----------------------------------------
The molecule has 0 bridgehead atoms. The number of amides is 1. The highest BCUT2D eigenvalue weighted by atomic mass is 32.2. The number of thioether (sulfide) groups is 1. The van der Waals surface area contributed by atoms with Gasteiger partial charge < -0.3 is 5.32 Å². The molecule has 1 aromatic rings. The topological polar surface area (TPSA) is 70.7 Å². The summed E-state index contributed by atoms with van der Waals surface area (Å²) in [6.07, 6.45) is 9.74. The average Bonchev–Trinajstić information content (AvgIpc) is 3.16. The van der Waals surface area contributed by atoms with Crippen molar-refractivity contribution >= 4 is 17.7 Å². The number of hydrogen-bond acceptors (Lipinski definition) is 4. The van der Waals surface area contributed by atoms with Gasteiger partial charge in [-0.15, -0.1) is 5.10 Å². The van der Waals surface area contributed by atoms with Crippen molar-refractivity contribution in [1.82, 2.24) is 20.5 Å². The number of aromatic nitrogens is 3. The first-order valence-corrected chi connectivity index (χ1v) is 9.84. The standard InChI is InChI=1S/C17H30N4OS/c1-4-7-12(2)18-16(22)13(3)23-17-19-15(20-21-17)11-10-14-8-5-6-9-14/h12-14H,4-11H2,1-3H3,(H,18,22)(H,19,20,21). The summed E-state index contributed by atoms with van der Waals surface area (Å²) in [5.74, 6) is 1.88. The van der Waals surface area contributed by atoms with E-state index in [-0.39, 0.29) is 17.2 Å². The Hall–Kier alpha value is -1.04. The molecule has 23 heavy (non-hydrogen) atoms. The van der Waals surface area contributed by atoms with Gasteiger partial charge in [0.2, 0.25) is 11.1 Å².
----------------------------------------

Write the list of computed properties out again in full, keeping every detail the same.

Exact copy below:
The molecule has 0 bridgehead atoms. The number of amides is 1. The highest BCUT2D eigenvalue weighted by atomic mass is 32.2. The number of thioether (sulfide) groups is 1. The van der Waals surface area contributed by atoms with Gasteiger partial charge < -0.3 is 5.32 Å². The molecule has 1 aromatic rings. The topological polar surface area (TPSA) is 70.7 Å². The summed E-state index contributed by atoms with van der Waals surface area (Å²) in [6.07, 6.45) is 9.74. The average Bonchev–Trinajstić information content (AvgIpc) is 3.16. The van der Waals surface area contributed by atoms with Crippen molar-refractivity contribution >= 4 is 17.7 Å². The number of hydrogen-bond acceptors (Lipinski definition) is 4. The van der Waals surface area contributed by atoms with Gasteiger partial charge in [-0.15, -0.1) is 5.10 Å². The van der Waals surface area contributed by atoms with Crippen molar-refractivity contribution in [1.82, 2.24) is 20.5 Å². The number of aromatic nitrogens is 3. The first-order valence-corrected chi connectivity index (χ1v) is 9.84. The standard InChI is InChI=1S/C17H30N4OS/c1-4-7-12(2)18-16(22)13(3)23-17-19-15(20-21-17)11-10-14-8-5-6-9-14/h12-14H,4-11H2,1-3H3,(H,18,22)(H,19,20,21). The summed E-state index contributed by atoms with van der Waals surface area (Å²) in [5.74, 6) is 1.88. The van der Waals surface area contributed by atoms with E-state index in [-0.39, 0.29) is 17.2 Å². The Hall–Kier alpha value is -1.04. The molecule has 23 heavy (non-hydrogen) atoms. The van der Waals surface area contributed by atoms with Gasteiger partial charge in [0.2, 0.25) is 11.1 Å².